Group: Indo-European:
Germanic (with German, Danish, Dutch etc.), West Germanic (with Frisian, Scots etc.)

Approximately 71 million German-speaking people live in Germany, and several million under foreign administration. In addition, German is spoken by almost 7 million people in Austria, about 300,000 in Luxembourg, 3,400,000 in the northern section of Switzerland, and about 1,500,000 in Alsace-Lorraine.



The Old-English language

Group Germanic (with Old Norse, Old High German, etc.), West Germanic (with Old Saxon, Frisian etc.)
Geography Was born and spoken in England
History Once a conglomerate of tribal dialects spoken by Angles, Saxons and Jutes on their invasion in Britain, the Old English language was formed after England was unified by Alfred in the 9th century. A lot of poems, including the Beowulf epic, historical and religious literature was written in Old English before the Norman conquest. After the 11th century, the Middle English period started.

01 April 2011

About my unorthodox writing-style and blog-style

This is my first blog, started in december of 2010, so I am new and learning all the time. i am currently reading the book Google Blogger for Dummies,by S. Gunelius (I recommend it) a lot of good info. One thing she said is that one of the biggest turnoffs is to have bad spelling and punctuation. Many of you have noticed that i do not capitalized the following; the pronoun "I", months, days of the week, languages, nationalities and so on. I admit beyond these following punctuation-marks, i know virtually nothing; the period, the comma, the question-mark,quotation-marks (but what's the difference between the single (') and the regular (")? I also basically know how to use the exclamation-mark, hyphen, slash, ampersand (&), and parentheses. I really don't know the difference is between [brackets] and {whatever these are called}, nor the difference or even the usages of colon or semicolon. I should look all these up but I have a dayjob in insurance, a girlfriend, the gym, sleep, a cat, dog, and I am currently reading two books on blogging, the one mentioned above and another about "search-engine optimization" (SEO) and also reading other blogs and review books on the subjects covered in this blog.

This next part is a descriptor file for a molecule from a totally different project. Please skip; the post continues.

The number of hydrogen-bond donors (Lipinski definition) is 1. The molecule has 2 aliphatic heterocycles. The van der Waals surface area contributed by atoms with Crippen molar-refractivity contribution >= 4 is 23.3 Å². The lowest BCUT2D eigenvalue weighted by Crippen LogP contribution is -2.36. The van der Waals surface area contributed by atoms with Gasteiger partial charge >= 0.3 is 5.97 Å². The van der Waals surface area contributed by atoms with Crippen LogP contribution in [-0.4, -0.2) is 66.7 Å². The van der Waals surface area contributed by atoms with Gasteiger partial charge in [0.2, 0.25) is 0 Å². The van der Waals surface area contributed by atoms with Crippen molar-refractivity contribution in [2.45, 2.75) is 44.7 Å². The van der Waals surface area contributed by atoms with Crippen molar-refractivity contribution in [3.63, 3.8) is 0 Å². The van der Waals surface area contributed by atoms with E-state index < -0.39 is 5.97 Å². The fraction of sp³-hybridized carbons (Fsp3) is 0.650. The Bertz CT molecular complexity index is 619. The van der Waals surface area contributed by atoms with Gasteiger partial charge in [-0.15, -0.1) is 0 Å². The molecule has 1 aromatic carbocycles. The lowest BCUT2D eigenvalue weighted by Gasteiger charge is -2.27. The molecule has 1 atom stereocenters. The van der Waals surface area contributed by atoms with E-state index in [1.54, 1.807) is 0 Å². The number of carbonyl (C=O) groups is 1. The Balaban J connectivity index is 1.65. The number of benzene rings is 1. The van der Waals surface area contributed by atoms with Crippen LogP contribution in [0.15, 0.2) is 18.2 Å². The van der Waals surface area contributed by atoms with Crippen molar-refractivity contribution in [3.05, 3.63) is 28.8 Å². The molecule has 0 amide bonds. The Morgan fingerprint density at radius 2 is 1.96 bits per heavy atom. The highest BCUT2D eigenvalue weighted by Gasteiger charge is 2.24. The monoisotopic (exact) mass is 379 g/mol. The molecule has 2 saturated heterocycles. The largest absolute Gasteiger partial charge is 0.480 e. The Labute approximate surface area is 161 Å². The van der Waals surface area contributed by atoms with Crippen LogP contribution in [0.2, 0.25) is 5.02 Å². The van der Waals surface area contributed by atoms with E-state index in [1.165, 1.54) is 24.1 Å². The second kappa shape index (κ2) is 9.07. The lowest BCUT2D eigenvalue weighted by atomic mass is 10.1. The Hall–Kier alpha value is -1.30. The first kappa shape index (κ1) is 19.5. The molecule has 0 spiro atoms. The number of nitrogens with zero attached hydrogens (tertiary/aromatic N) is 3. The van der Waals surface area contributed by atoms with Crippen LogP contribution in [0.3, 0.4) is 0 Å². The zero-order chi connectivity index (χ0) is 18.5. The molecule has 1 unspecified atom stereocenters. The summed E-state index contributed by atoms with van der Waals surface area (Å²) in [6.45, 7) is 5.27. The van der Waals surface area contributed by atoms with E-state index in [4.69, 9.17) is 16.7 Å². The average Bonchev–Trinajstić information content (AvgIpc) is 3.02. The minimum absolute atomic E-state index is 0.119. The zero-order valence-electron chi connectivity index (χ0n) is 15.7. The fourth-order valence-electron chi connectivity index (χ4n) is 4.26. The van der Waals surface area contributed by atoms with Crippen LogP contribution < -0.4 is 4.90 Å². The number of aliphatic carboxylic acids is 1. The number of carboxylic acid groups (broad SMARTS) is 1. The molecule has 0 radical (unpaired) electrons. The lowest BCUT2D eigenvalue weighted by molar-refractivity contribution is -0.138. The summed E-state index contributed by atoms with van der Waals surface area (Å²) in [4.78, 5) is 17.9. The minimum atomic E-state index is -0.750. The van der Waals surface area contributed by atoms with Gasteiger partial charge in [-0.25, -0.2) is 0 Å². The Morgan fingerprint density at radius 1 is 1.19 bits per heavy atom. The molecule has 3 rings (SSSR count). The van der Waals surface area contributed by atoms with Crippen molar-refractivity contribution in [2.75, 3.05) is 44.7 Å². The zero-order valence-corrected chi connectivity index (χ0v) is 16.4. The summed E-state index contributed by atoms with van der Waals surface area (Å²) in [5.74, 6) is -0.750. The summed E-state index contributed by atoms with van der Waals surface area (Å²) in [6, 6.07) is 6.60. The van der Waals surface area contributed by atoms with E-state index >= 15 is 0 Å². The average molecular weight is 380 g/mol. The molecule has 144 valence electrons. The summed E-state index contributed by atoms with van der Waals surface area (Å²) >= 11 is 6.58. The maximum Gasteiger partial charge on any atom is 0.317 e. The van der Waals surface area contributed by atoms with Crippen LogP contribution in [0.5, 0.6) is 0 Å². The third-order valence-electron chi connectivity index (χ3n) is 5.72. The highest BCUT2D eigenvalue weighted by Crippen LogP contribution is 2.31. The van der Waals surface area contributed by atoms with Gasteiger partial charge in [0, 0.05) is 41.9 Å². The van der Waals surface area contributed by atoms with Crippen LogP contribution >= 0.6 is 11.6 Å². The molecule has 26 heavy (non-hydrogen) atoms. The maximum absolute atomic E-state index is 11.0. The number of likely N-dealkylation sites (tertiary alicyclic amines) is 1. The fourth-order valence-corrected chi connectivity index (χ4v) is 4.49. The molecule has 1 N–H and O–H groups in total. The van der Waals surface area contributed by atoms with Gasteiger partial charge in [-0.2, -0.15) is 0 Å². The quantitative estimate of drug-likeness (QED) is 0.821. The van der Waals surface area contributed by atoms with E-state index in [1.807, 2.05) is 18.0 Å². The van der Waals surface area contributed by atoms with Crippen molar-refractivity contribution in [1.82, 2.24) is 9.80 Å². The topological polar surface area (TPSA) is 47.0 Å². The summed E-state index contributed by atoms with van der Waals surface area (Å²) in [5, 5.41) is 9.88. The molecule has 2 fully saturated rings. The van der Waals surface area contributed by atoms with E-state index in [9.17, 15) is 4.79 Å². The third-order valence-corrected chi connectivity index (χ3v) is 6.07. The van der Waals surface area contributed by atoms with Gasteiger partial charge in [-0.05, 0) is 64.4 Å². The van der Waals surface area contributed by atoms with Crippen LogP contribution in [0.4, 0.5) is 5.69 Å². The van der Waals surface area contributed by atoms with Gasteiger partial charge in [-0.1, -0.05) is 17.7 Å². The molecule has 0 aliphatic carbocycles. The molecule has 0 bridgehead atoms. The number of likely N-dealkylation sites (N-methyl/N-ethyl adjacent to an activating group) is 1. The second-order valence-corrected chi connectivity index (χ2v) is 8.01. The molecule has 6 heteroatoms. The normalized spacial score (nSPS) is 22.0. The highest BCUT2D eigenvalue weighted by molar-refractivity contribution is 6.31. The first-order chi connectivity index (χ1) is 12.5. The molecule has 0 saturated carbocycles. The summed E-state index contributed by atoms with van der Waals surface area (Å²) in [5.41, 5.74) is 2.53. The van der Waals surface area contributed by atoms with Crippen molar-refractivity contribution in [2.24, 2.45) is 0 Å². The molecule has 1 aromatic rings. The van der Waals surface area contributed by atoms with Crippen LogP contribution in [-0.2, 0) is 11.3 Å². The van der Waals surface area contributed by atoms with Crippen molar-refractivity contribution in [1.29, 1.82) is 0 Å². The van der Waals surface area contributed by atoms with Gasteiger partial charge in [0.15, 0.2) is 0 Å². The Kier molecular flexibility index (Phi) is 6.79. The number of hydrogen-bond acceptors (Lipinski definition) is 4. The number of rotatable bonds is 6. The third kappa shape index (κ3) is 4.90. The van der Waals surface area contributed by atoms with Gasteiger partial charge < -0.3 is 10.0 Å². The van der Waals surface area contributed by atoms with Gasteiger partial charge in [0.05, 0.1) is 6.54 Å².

I could write in a very formal, university-style, but I have been accused of that most of my life, that I sound like a walking dictionary and I say things like, "if it were he...", "had I seen him..? and using overly academic, esoteric words. I believe that exactly that turns many people off to higher learning. I believe there is a thirst for knowledge and that I can pass that on in everyday, real english terms, whenever possible. I've read somewhere that a good write will use the simplest word possible.
My goal is to show people the relatedness of the germanic languages and the fact that i taught myself fluent swedish and about 15 other languages (to lesser degrees of skill from conversation, reading, to barely knowing the grammar...) I could carry on a conversation with a frisian, dutchman, german, icelander, (the icelander would be the hardest to communicate with as they adopt no internationally-used words like "telephone", "university", "thermometer", etc., that exist in virtually every european language in some similar form and even many other non IE (indo-european) words world-wide. And  icelandic grammar, it's a bitch, but I love it and know most of it by heart. Icelandic today is even more inflected than anglo-saxon was 1200 years ago. In morphology, it is the closest, by a landslide to proto-germanic(pgmc). Here's something of interest, modern-english is phonologically quite close to pgmc in some ancient sounds we've preserved even though we've (unfortunately) shed off most of our inflectedness. As far as I know, and I speak of major germanic languages, english is the only gmc tongue to have preserved the original sound of "W", while in all other major gmc languages it has become to be pronounced "v" and written "v" in northgermanic. But in some really old early-old-norse writings we find "W's" and even into the early viking-period the written "v" was pronounced "W" as in latin, e.g. civis is pronounced [kee-wiss] in classical latin. Some examples of "W's" in old scandinavian tongues (by the way, up until the late viking-period, all scandinavians referred to their own language as "donsk tunga" or "dönsk tunga" or "dǫnsk tunga, even if they lived in Sweden, Norway, etc. Often in archaic old-norse the interrogative (those beginning with "wh" and "hw" and hv" and "qu" in romance), the word for "what" was spelled "huat" some examples, "þar sat madr firir ok fagnade þeim vel ok spurde huat þeir uillde kaupa".
I also insert lots of images that are related to the subject, why not make learning visual and entertaining, not boring and sterile.

By Kenneth S. Doig

Good folks who follow this blog